Can this representation be used to describe longitudinal waves as well as transverse waves? Why or why not?

Exercise \(\PageIndex{3}\)

The answer to the previous question is 'yes'. What would the white, grey and black colors represent if this was a representation of a longitudinal wave?

Keep in mind the wave shown is really a function of just two variables, \(x\)* *and \(t\). For a wave traveling in the \(x\) direction the amplitude is the same for any value of \(y\) so the equation describing it is exactly the same as the one dimensional wave we have seen before: \(z(x, y, t)=z(x, t)=A\sin (kx-\omega t+\varphi )\). This kind of wave is called a **plane wave**.

The equation for a plane wave traveling in an *arbitrary* direction in the \(x- y\) plane is given by \(z(x, y, t)=A\sin (k_{1}x+k_{2}y-\omega t+\varphi )\) where \(z(x, y, t)\) is the height of the wave at location \((x, y)\) at time \(t\). Now the wavenumber \(k\) has become a *wave vector* with components \(k_{1}=k\cos\theta\) and \(k_{2}=k\sin\theta\) where \(\theta\) is angle between the direction the wave is traveling and the \(x\) axis. This equation can also be writen using a vector dot product as \(z(x, y, t)=A\sin (\mathbf{k}\cdot\mathbf{r}-\omega t+\varphi )\) where \(\mathbf{r}\) and \(\mathbf{k}\) are vectors with components in the \(x,\: y\) and (for waves moving in three dimensions) \(z\) directions. The vector \(\mathbf{r}\) gives the direction the wave is traveling and the wave vector \(\mathbf{k}\) has components of the wavelength in each direction.

Exercise \(\PageIndex{4}\)

For what angle, \(\theta\), does the equation of a plane wave in an arbitrary direction become the same as the equation for a wave in the \(x\) direction?

Exercise \(\PageIndex{5}\)

Now select the circular wave button. Suppose this circular wave simulation represents waves in a pan of water. Given a pan of water and other equipment of your choice in the laboratory, how could you create these waves? Explain the proceedure in detail.

Exercise \(\PageIndex{6}\)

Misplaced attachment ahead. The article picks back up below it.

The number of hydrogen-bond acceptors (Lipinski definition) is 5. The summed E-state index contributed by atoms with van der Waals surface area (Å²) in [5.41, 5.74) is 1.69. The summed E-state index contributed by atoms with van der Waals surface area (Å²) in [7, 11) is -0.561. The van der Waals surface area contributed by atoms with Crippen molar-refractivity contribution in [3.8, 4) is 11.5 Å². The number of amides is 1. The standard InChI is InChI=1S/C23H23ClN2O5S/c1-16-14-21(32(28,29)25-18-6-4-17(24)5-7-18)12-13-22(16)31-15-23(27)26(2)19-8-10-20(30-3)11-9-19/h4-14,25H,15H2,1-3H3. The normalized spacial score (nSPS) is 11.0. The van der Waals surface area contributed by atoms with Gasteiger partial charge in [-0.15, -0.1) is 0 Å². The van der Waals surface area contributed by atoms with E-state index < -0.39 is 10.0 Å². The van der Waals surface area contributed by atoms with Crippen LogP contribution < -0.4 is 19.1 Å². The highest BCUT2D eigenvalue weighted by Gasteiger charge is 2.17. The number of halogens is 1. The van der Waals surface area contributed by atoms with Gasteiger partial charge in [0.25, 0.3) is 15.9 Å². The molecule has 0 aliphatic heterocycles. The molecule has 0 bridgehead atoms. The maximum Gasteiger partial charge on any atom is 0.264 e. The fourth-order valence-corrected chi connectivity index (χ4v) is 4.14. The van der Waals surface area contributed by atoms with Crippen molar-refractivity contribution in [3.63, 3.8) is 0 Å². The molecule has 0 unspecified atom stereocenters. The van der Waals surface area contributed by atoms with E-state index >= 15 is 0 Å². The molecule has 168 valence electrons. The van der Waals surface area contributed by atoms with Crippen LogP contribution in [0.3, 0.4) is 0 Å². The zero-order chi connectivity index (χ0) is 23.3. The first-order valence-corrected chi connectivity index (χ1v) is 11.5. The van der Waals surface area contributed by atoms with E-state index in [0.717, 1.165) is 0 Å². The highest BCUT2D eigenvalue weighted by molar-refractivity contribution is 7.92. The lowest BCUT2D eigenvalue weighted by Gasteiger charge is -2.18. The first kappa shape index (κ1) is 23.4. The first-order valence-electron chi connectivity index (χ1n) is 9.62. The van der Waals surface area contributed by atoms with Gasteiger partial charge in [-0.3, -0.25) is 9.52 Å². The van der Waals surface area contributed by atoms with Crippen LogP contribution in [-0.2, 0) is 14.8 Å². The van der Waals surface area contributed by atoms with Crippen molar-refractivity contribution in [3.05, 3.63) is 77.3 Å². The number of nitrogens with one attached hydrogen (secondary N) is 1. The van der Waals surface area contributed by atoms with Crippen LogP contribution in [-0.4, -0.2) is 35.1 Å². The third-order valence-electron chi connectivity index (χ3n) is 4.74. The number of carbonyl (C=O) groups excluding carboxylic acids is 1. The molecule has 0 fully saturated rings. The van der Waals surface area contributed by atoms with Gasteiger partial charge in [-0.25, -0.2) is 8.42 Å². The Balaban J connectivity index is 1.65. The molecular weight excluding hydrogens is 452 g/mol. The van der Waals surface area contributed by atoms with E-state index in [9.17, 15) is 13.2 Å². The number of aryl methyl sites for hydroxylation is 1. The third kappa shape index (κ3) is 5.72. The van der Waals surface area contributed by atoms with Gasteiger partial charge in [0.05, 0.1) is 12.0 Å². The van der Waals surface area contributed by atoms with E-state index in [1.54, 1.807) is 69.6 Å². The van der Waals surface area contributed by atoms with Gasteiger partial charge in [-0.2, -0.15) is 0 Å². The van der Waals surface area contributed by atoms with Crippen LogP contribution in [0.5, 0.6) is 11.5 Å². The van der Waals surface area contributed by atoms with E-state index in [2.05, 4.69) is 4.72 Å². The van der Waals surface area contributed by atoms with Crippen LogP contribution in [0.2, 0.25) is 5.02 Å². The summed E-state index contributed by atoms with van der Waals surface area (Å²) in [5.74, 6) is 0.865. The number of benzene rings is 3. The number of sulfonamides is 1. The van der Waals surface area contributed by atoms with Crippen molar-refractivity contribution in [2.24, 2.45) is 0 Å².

What is happening to the curvature of the waves as they move away from the source? Is it becoming more or less like a plane wave? Explain why it is reasonable to think of light from the sun as plane waves when the light arrives at the earth, even though they are actually spherical waves moving outwards in all directions from the sun.

Exercise \(\PageIndex{7}\)

The circular wave simulation is unphysical in one sense because the amplitude of the circular wave does not change as the diameter gets bigger. Why is this unrealistic? Would you expect the amplitude of a circular wave to be the same once it has spread out over a very large distance from the source? Explain.

As noted previously the **Intensity** of a wave is defined to be the power per meter squared and is measured in \(\text{W/m}^{2}\). Power is energy transmitted per time and the energy of a wave is proportional to the amplitude squared so intensity will also be porportional to amplitude squared.

Exercise \(\PageIndex{8}\)

In the simulation, does the intensity of the circular wave change as you get further from the source? How is this different in the case of real waves (for example sound) as you get further from the source?

Many waves spread out in three dimensions from what is essentially a point source, for example a small lamp sends out light in nearly all directions. The surface of a sphere, centered on the point source would catch all of the waves from the source. This imaginary sphere has a surface area of \(4\pi r^{2}\) where \(r\) is the distance from the source. So at a distance of \(r\) the energy that left the source is spread over area \(4\pi r^{2}\). This means the energy per area is \(E/4\pi r^{2}\) and so decreases as \(1/r^{2}\). We can thus conclude that the intensity of a spherical wave is inversely proportional to distance squared.

Exercise \(\PageIndex{9}\)

Suppose the intensity of a spherical wave is \(80\text{ W/m}^{2}\) at a distance of one meter. What is the intensity at \(2\text{ m}\)? \(4\text{ m}\)? \(1/4\text{ m}\)?

Exercise \(\PageIndex{10}\)

If the amplitude squared is proportional to intensity, by what factor does the amplidue of the wave in the previous question change in going from \(1\text{ m}\) to \(2\text{ m}\)? How much change is there in going from \(1\text{ m}\) to \(1/4\text{ m}\)?